March 7, 2014
You don't read Shakespeare in a straight line, and other lessons from eye-tracking research
In the cafés, in the shops, on the streets of Kiev everyone is asking the one question that matters in one particular way: Will there be war? No one can quite finish the question: Will there be war with Russia?
Seven days have passed since Russia invaded Ukraine. This explainer will get you up to speed.
In the largest overhaul of the test since 2005, the writing section will be eliminated, and vocabulary questions featuring the infamous “SAT words” will be scrapped.
The leaning-out trend has arrived in Greenwich. Well, sort of.
It also has good advice about chickens.
The creator of Amazon's "Transparent" talks about Jeffrey Tambor's feminine side, watching the Oscars, and the trouble with True Detective.
For precedent, look to Cyprus instead of Poland.
I am overcome by the tragedy, but also by the pride that comes from living in this moment.
February's jobs report is out. Here's whate you need to know.
We must mentally arm ourselves against a reality about which we only recently disarmed ourselves: the reality of protracted conflict.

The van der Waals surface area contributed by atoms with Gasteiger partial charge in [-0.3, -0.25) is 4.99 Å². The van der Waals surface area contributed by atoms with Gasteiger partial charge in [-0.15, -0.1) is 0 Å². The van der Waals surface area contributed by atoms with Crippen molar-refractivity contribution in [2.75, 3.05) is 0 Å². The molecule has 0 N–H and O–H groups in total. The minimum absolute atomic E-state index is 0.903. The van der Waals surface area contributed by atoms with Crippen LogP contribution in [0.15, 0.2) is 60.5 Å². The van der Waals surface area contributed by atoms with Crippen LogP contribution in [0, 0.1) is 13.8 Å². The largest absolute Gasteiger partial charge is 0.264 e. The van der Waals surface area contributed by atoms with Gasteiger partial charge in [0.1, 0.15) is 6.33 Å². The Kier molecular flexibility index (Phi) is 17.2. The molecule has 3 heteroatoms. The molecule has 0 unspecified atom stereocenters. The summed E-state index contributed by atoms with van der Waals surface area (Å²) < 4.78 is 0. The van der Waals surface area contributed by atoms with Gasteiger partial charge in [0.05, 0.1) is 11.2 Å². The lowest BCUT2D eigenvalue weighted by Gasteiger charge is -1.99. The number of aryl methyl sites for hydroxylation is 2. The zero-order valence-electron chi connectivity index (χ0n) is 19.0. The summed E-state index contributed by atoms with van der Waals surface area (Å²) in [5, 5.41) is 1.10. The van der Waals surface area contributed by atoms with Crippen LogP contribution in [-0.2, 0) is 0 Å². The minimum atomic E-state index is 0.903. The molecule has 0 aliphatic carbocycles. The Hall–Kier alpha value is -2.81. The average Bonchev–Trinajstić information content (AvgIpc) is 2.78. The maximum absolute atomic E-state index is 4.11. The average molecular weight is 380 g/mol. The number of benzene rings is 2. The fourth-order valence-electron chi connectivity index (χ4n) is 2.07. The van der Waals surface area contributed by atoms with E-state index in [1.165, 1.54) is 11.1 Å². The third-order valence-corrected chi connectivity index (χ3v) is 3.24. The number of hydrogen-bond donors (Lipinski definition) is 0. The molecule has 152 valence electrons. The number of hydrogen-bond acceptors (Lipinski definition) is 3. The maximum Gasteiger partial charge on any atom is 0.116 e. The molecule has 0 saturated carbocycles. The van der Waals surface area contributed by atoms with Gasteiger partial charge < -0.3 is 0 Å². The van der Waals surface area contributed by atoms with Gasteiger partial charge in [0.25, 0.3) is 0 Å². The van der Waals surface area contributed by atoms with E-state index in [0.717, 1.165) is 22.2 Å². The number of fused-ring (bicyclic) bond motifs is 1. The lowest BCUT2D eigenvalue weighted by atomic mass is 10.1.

March 6, 2014
Dewhurst loses, Abbott wins, and the Texas GOP keeps moving right.
We're racking up environmental debt, and still borrowing more.
The orgy of navel-gazing is about to begin.
The state's water situation is life-changing. Here's the behavior that needs to be altered.
Going public with your goals makes you less likely to stick to them.
Here's everything you need to know about the U.S.'s potential economic sanctions against Russia.
Not that we believed Putin anyway. But now we have proof he's lying.
Senators claimed it was about Mumia Abu-Jamal, but the GOP has a shameful, decades-long record of blocking Civil Rights Division nominees
The GOP is blocking legislation that would help Ukraine avoid a default.
Crimea will vote on whether to become part of Russia, while the U.S. steps up sanctions.
Senator Claire McCaskill on the gender politics of squaring off against Senator Kirsten Gillibrand, her days as a sex crimes prosecutor, and why she believes her bill will work.